US7464846 *Jan 31, 2006Dec 16, 2008Ethicon Endo-Surgery, Inc.Surgical instrument having a removable battery
US7464849Jan 31, 2006Dec 16, 2008Ethicon Endo-Surgery, Inc.Electro-mechanical surgical instrument with closure system and anvil alignment components
US7467740Sep 29, 2006Dec 23, 2008Ethicon Endo-Surgery, Inc.Surgical stapling instruments having flexible channel and anvil features for adjustable staple heights
US7472815Sep 29, 2006Jan 6, 2009Ethicon Endo-Surgery, Inc.Surgical stapling instruments with collapsible features for controlling staple height
US7568603Jan 31, 2006Aug 4, 2009Ethicon Endo-Surgery, Inc.Motor-driven surgical cutting and fastening instrument with articulatable end effector
US7607557Nov 4, 2005Oct 27, 2009Ethicon Endo-Surgery, Inc.Surgical stapling instruments structured for pump-assisted delivery of medical agents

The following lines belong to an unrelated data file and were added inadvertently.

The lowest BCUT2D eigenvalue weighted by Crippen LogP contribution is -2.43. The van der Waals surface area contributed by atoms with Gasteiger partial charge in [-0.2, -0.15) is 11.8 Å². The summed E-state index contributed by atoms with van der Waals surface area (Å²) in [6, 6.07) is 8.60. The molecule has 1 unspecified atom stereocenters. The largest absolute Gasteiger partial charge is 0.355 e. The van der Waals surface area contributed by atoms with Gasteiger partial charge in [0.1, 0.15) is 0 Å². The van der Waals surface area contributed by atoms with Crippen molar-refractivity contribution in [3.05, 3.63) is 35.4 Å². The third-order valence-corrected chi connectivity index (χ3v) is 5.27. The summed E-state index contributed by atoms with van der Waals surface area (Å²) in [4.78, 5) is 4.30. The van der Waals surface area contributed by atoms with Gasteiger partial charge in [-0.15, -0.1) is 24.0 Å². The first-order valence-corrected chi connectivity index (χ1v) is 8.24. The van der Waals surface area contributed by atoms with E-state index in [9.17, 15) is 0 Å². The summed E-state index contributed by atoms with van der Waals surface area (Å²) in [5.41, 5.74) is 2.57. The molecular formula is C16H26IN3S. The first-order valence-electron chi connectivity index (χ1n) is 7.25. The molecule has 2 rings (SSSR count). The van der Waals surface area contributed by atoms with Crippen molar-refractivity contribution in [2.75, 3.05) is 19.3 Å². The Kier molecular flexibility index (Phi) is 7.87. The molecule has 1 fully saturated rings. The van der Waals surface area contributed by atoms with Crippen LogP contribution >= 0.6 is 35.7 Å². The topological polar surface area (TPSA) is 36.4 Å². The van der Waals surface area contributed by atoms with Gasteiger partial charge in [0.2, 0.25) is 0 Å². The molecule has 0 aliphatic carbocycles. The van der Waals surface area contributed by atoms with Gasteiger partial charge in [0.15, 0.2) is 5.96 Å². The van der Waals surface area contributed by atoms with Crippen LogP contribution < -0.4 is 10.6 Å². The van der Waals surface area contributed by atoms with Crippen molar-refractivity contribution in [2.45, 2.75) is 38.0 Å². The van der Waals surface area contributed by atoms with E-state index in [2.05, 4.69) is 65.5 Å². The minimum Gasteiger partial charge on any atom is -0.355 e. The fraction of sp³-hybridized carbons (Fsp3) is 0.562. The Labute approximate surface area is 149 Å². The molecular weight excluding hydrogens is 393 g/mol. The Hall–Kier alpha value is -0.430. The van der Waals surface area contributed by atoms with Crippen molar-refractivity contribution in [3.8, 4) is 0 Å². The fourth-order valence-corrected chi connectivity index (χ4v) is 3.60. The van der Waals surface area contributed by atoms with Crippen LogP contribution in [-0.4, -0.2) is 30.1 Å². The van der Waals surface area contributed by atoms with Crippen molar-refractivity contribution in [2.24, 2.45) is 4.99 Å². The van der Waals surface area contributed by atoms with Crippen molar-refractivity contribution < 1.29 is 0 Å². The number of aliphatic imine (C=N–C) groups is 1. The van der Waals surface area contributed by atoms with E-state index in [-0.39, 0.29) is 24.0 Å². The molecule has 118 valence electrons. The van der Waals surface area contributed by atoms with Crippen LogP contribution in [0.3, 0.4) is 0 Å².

US7644848Jan 31, 2006Jan 12, 2010Ethicon Endo-Surgery, Inc.Electronic lockouts and surgical instrument including same
US7669746Aug 31, 2005Mar 2, 2010Ethicon Endo-Surgery, Inc.Staple cartridges for forming staples having differing formed staple heights
US7670334Jan 10, 2006Mar 2, 2010Ethicon Endo-Surgery, Inc.Surgical instrument having an articulating end effector
US7721934May 30, 2007May 25, 2010Ethicon Endo-Surgery, Inc.Articulatable drive shaft arrangements for surgical cutting and fastening instruments
US7753904Jan 31, 2006Jul 13, 2010Ethicon Endo-Surgery, Inc.Endoscopic surgical instrument with a handle that can articulate with respect to the shaft
US7766210Jan 31, 2006Aug 3, 2010Ethicon Endo-Surgery, Inc.Motor-driven surgical cutting and fastening instrument with user feedback system